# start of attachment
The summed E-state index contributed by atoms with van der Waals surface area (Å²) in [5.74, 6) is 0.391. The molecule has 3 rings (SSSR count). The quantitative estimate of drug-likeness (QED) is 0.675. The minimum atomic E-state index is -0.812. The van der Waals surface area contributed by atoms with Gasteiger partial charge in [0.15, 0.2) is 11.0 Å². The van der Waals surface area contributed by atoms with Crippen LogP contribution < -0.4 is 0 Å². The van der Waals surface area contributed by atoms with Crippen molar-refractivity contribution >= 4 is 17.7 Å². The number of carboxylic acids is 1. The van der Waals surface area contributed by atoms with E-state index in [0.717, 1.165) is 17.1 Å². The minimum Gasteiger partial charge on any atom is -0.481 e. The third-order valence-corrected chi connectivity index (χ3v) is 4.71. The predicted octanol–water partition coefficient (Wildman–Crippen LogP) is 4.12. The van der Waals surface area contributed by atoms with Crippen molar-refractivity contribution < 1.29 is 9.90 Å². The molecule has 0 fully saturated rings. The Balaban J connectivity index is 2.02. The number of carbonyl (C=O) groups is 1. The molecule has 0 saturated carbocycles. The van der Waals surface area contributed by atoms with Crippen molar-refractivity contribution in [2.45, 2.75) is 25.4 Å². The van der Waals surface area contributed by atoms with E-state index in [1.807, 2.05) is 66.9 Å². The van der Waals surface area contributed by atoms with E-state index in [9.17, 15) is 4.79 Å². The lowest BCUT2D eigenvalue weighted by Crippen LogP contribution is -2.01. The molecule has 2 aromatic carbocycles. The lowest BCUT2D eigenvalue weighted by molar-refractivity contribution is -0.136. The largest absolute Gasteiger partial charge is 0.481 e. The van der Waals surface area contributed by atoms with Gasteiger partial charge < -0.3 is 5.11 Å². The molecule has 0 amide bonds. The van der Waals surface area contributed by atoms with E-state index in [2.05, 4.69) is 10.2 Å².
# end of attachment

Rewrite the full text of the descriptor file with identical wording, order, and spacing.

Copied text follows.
The summed E-state index contributed by atoms with van der Waals surface area (Å²) in [5.74, 6) is 0.391. The molecule has 3 rings (SSSR count). The quantitative estimate of drug-likeness (QED) is 0.675. The minimum atomic E-state index is -0.812. The van der Waals surface area contributed by atoms with Gasteiger partial charge in [0.15, 0.2) is 11.0 Å². The van der Waals surface area contributed by atoms with Crippen LogP contribution < -0.4 is 0 Å². The van der Waals surface area contributed by atoms with Crippen molar-refractivity contribution >= 4 is 17.7 Å². The number of carboxylic acids is 1. The van der Waals surface area contributed by atoms with E-state index in [0.717, 1.165) is 17.1 Å². The minimum Gasteiger partial charge on any atom is -0.481 e. The third-order valence-corrected chi connectivity index (χ3v) is 4.71. The predicted octanol–water partition coefficient (Wildman–Crippen LogP) is 4.12. The van der Waals surface area contributed by atoms with Crippen molar-refractivity contribution < 1.29 is 9.90 Å². The molecule has 0 fully saturated rings. The Balaban J connectivity index is 2.02. The number of carbonyl (C=O) groups is 1. The molecule has 0 saturated carbocycles. The van der Waals surface area contributed by atoms with Crippen molar-refractivity contribution in [2.45, 2.75) is 25.4 Å². The van der Waals surface area contributed by atoms with E-state index in [1.807, 2.05) is 66.9 Å². The van der Waals surface area contributed by atoms with E-state index in [9.17, 15) is 4.79 Å². The lowest BCUT2D eigenvalue weighted by Crippen LogP contribution is -2.01. The molecule has 2 aromatic carbocycles. The lowest BCUT2D eigenvalue weighted by molar-refractivity contribution is -0.136. The largest absolute Gasteiger partial charge is 0.481 e. The van der Waals surface area contributed by atoms with Gasteiger partial charge < -0.3 is 5.11 Å². The molecule has 0 amide bonds. The van der Waals surface area contributed by atoms with E-state index in [2.05, 4.69) is 10.2 Å².